King of Kings (1961) One of the odder Biblical epics. Nicholas Ray doesn’t manage to translate his knack for smaller character studies into the epic genre, but he certainly tries, creating some beautiful imagery along the way. Philip Yordan’s screenplay helps him along by moving the focus to uncommon corners of the familiar tale – namely, by making half the film about an uprising led by Barabbas. It’s an effort to treat the material as a historical, not religious, drama (save for the final scene, miracles are left to play out off screen), giving the intrigue of Roman politics equal time with Jesus’ teachings. It’s an admirable touch, although it doesn’t always pay off. A miscast Jeffrey Hunter, while better than the film’s reputation may suggest, fails to create the sort of heft needed to keep Ray’s vision afloat. (His somber surfer dude performance would be more at home in the sort of Hippie Jesus works that were in vogue a decade later.) Curiously, the film often works best when its title character isn’t around.
Ghidorah, the Three-Headed Monster (1964) and Invasion of Astro-Monster (1965) Here’s where the Godzilla franchise goes off the rails, and I mean that in the best possible way. These movies are flat-out nutty, expanding some seriously bonkers kaiju bits (the scene where the Mothra twins translate a heated debate between Godzilla, Mothra, and Rodan!) with tales of gunslinging spies, psychic princesses, interplanetary corporate espionage, and epic adventures involving the discovery of/voyage to/almost-war with Planet X, which isn’t a planet at all. Also, this happens. It’s all unbridled psychotronic weirdness, and let’s face it: if you’re going to move your sci-fi series away from its somber roots, this is the way to go.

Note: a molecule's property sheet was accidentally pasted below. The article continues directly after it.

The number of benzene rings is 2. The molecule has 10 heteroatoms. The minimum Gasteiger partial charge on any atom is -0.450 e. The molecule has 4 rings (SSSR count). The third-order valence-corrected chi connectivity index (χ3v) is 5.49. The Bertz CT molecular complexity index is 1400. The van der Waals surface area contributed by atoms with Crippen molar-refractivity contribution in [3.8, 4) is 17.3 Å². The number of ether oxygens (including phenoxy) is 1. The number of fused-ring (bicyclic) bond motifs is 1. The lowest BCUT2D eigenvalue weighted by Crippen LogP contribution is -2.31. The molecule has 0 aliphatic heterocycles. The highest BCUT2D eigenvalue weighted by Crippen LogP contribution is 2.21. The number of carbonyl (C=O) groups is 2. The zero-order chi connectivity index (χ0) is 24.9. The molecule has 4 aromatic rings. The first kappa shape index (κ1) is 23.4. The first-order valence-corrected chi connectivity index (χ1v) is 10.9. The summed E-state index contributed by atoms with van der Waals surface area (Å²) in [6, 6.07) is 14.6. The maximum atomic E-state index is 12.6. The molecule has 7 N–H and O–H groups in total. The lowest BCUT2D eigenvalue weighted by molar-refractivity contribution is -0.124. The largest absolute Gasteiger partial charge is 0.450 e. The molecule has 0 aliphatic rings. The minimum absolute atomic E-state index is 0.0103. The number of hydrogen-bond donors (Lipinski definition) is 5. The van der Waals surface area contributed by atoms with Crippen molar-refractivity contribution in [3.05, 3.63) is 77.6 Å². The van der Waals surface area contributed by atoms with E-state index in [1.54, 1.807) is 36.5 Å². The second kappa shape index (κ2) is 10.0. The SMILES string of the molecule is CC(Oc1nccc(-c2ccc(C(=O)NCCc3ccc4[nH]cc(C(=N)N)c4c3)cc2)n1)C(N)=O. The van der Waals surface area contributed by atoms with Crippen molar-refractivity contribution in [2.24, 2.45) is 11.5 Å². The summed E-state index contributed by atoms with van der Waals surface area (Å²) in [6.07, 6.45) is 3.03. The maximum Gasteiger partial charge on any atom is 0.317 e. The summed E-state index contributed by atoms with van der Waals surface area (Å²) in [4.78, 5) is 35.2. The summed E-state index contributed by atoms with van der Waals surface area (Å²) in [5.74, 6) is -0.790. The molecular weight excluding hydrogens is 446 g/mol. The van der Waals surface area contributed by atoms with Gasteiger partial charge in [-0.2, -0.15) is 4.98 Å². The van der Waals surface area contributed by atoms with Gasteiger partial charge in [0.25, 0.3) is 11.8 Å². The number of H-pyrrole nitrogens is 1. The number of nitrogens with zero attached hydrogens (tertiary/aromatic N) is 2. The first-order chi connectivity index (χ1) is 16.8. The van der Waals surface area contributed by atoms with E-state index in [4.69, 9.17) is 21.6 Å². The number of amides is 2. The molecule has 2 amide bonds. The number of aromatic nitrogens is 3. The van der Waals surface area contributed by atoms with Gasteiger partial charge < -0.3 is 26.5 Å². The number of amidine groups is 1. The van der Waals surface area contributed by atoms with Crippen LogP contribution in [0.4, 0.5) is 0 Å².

They Drive by Night (1940) I thought I had seen this one before, but I was wrong – and believe me, I’d remember a movie as schizophrenic as They Drive by Night. This, too, goes off the rails, but this time it’s no compliment. The film’s first half is a slightly hammy but fairly involving drama about the lives and loves of America’s truckers. Not bad, especially when you have George Raft and Humphrey Bogart playing brothers, and when you have real-life troubles like bill collectors making the story relatable. But then comes a mid-movie tonal shift into wild-eyed thriller, as Ida Lupino stops by to kill her husband and frame Raft for the deed. Despite being fun to watch as she slips into madness, Lupino’s crazy routine is the wrong plot turn at the wrong time in the wrong movie.
Godzilla Against Mechagodzilla (2002) I started the week with the goofball charm of 1960s Godzilla and end it with the genuine gee-whiz thrills of the Millennium series. Not counting Godzilla 2000 (I’ve only seen the iffy American re-edit) and Final Wars (oof, what a mess), this newest batch of Godzilla flicks remain my favorites; they’re pretty much everything you’d want in a modern update, serious but not dry, self-aware but not camp, with impressive effects, unexpectedly good character work, and, of course, some damn fine giant monster action. For a rainy day diversion, I went with Godzilla Against Mechagodzilla, because what’s better than Godzilla? A robot Godzilla. Obviously.